How the Wright Brothers' Plane Compares to the World's Largest Aircraft

John T. Daniels, Wikipedia // Public Domain

The Wright brothers famously built the world’s first powered, heavier-than-air, controllable aircraft. But while the siblings revolutionized the field of aviation, their early plane looks tiny—and dare we say quaint-looking—when compared to the aerial giants that came after it.

In Tech Insider’s video below, you can see how the Wright brothers’ flyer stacks up against the scale of other aircrafts. You'll notice that size doesn't always guarantee a successful journey. The Hughes H-4 Hercules—the largest flying boat ever made—never made it past the prototype stage, performing only one brief flight in 1947. And the Hindenburg, which was 804 feet long and could fit 80 Olympic swimming pools, famously exploded on May 6, 1937.

Today’s longest commercial airliner is the Boeing 747-8, which measures 251 feet from nose to tail. While slightly shorter (238 feet), the Airbus A380 is certified to hold more people than any other plane in the air—a total of 850 passengers. That record won't last long, though: In a few years, the Stratolaunch carrier—the widest aircraft ever built—will dwarf its contemporaries when it takes to the skies in 2019. Built to launch rockets into orbit, its wingspan is about the size of a football field, even bigger than that of the Hughes H-4 Hercules.

Still, what the Wright brothers’ plane lacked in size, it made up for in ingenuity. Without it, these other giants may never have existed.

[h/t: Tech Insider]

Blue Apron’s Memorial Day Sale Will Save You $60 On Your First Three Boxes

Scott Eisen/Getty Images
Scott Eisen/Getty Images

If you’ve gone through all the recipes you had bookmarked on your phone and are now on a first-name basis with the folks at the local pizzeria, it might be time to introduce a new wrinkle into your weekly dinner menu. But instead of buying loads of groceries and cookbooks to make your own meal, you can just subscribe to a service like Blue Apron, which will deliver all the ingredients and instructions you need for a unique dinner.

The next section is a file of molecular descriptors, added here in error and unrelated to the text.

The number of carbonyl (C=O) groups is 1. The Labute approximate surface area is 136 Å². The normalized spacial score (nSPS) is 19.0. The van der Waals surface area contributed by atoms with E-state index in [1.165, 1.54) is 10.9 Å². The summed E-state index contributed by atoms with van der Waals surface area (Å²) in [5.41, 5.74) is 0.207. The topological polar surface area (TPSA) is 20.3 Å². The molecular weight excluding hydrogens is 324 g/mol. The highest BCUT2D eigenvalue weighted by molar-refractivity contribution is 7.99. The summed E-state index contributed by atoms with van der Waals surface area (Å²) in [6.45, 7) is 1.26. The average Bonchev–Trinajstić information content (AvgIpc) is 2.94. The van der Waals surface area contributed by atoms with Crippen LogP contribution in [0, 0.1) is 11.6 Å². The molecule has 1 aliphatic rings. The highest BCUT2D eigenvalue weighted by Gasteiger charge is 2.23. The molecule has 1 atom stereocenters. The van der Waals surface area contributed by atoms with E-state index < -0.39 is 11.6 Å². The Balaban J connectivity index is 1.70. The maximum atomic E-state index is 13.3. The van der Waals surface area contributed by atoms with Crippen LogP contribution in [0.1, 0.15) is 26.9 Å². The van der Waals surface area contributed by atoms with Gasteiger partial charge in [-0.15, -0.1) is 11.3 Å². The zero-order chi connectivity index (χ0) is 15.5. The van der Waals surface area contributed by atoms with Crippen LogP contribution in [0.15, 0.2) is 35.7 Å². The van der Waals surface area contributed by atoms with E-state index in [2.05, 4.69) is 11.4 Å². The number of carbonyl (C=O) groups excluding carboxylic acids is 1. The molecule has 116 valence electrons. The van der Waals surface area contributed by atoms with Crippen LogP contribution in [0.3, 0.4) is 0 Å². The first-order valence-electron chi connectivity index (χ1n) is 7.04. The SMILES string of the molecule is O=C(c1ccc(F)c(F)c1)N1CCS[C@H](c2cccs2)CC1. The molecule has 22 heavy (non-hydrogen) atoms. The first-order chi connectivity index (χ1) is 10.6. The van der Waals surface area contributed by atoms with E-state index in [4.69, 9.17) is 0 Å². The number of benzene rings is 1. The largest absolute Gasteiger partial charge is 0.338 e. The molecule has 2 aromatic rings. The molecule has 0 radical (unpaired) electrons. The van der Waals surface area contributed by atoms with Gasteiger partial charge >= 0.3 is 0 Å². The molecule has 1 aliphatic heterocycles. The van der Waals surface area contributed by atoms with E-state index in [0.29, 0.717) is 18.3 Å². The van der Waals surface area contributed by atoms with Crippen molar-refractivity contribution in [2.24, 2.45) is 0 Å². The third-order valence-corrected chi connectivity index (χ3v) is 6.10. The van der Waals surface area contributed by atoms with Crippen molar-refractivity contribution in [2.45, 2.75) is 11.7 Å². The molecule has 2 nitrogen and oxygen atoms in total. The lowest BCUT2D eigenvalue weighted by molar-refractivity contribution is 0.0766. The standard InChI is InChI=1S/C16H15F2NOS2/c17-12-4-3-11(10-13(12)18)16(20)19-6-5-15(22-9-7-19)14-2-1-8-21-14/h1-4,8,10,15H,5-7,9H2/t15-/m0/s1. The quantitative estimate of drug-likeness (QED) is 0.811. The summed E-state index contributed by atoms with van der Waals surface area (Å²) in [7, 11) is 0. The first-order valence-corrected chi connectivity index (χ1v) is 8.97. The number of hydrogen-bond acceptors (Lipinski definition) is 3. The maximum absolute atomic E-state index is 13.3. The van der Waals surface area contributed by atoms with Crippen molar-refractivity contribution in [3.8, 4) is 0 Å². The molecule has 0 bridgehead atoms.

And if you start your subscription before May 26, you can save $20 on each of your first three weekly boxes from the company. That means that whatever plan you choose—two or four meals a week, vegetarian or the Signature plan—you’ll save $60 in total.

With the company’s Signature plan, you’ll get your choice of meat, fish, and Beyond foods, along with options for diabetes-friendly and Weight Watchers-approved dishes. The vegetarian plan loses the meat, but still allows you to choose from a variety of dishes like General Tso's tofu and black bean flautas.

To get your $60 off, head to the Blue Apron website and click “Redeem Offer” at the top of the page to sign up.

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Why Did Noon Used to Mean 3 p.m.?

3 p.m. is basically noon for people who wake up at 12 p.m.
3 p.m. is basically noon for people who wake up at 12 p.m.
Mckyartstudio/iStock via Getty Images

If you’re a late sleeper, you might find yourself thinking 12 p.m. seems way too early to be considered midday, and the word noon would much better describe, say, 3 p.m. It turns out that ancient Romans would have agreed with you, if only for etymological reasons.

As Reader’s Digest explains, the days in ancient Rome were split into four periods of three hours each. The first hour was at sunrise around 6 a.m.—called prime, for first—followed by 9 a.m. (terce, denoting the third hour), 12 p.m. (sext, for sixth), and 3 p.m. (none, for ninth).

According to Merriam-Webster, Middle and Old English borrowed the time-keeping tradition, along with the Latin word for ninth, which was changed to nōn and eventually noon. Though we’re not sure exactly when or why noon started referring to 12 p.m. instead of 3 p.m., it could have something to do with Christian prayer traditions. In the Bible, Jesus’s crucifixion is said to have taken place at the ninth hour, and that’s when worshippers partook in their second of three daily prayers; the others were in the morning and evening. It’s possible that hungry monks were behind noon’s gradual shift from 3 p.m. to 12 p.m.—since their daily fast didn’t end until after the midday prayer, they had a built-in motive for moving it earlier.

While we didn’t exactly stay true to the original Latin meaning of noon, there’s another important remnant of ancient Rome hiding in the way we tell time today. Romans referred to 12 p.m. as meridiem, for midday, and so do we. A.M. is an abbreviation for ante meridiem, or before midday, and P.M. means post meridiem, or after midday.

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